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I have five small brushless DC motors from KDE, model# KDE2315XF-2050. The specs for this motor state that the winding resistance is 0.034 Ohms, and having conversed with KDE, they state the winding inductance is ~3.6uH as measured with a scope at 150kHz.

I want to verify these values, and according to KDE they use the method outlined in Tektronix's document "Capacitance and Inductance Measurements Using an Oscilloscope and a Function Generator", document ID 75W-28152-1.

KDE modified some of the variables in their example video on YouTube such that the voltage amplitude is 2.5V, and the test frequency is 150kHz.

I performed this test myself using a value of R reference being measured at 995.9 Ohms (using a calibrated Fluke 289 multimeter), freq generator set at 2.5V amplitude and 150kHz. I then measured the windings of 5 motors. The following are the average results for all five motors:

Average Inductance = 3.46uH

Average Resistance = 0.5972 Ohms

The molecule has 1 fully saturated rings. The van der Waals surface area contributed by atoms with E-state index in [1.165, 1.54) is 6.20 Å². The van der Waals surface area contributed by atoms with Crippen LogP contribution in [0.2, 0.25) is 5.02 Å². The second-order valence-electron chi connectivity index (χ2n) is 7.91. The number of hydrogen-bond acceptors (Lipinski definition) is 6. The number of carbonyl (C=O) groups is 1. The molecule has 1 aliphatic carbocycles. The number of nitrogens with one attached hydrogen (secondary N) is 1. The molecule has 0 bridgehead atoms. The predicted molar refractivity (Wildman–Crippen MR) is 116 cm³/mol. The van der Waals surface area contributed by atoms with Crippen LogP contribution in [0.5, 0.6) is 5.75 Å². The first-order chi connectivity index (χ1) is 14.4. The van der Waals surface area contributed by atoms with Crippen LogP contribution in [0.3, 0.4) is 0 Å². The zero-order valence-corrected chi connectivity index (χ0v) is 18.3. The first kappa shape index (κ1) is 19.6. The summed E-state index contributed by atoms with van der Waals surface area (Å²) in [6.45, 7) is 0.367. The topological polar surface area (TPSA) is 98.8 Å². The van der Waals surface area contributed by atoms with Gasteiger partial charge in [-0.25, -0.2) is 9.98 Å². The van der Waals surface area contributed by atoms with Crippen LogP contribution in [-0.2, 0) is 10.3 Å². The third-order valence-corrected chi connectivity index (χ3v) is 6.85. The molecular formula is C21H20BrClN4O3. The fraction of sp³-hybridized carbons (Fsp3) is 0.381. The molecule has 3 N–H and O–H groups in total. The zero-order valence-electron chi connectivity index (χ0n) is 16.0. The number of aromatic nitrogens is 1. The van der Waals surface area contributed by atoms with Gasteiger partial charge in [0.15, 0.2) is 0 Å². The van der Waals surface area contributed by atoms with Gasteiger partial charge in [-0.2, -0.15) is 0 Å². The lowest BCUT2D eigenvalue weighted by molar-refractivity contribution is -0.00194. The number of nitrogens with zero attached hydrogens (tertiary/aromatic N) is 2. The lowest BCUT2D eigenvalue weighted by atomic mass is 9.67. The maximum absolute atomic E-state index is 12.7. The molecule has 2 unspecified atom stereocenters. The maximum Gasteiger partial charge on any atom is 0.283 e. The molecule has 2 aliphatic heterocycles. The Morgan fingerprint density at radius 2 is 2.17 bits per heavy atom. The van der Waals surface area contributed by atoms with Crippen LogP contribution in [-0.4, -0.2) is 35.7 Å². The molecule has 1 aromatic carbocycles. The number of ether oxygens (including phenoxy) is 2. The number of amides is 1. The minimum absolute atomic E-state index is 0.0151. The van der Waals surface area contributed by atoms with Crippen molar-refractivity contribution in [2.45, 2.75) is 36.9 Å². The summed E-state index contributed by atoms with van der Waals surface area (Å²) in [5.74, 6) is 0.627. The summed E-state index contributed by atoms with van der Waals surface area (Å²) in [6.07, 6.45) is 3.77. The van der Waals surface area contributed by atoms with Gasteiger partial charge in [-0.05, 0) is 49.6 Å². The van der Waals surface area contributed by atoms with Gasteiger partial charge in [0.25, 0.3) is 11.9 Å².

When I measure the DC resistance of all five motors using the Lo Ohms setting of the Fluke 289 I get an average resistance reading of:

0.031 Ohms.

Using the scope and the I-V method the inductance jives with the specs, but not the resistance. I trust my multimeter to provide an accurate DC resistance measurement.

If I adjust the voltage amplitude and frequency to 5V and 50kHz I get:

R = 0.08584 Ohms
L = 3.814uH 

So my question is this, why is there such a difference in the winding resistance between the two methods of measurement (scope vs. multimeter)?

As an FYI I do not have a high end scope of function generator, so I do expect a difference but not so much. Also note it has been 20+ years since I have worked with electronics at this level. If I am missing something please forgive me.

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The motor resistance is specified at DC, not at high frequency. At high frequency, you get a skin effect, eddy currents,... which add looses. For this reason it is normal that you get different results DC vs. HF.

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  • \$\begingroup\$ Thanks for your reply. So what's the point then of having the calculation for resistance in the Tektronix document? \$\endgroup\$
    – mike
    Feb 21 at 17:20
  • \$\begingroup\$ @mike So you can account for the resistance effects that do not appear at DC. \$\endgroup\$
    – DKNguyen
    Feb 21 at 17:21
  • \$\begingroup\$ Thank you for the reply. You guys have given me a few things to consider and brush up on. \$\endgroup\$
    – mike
    Feb 21 at 17:26

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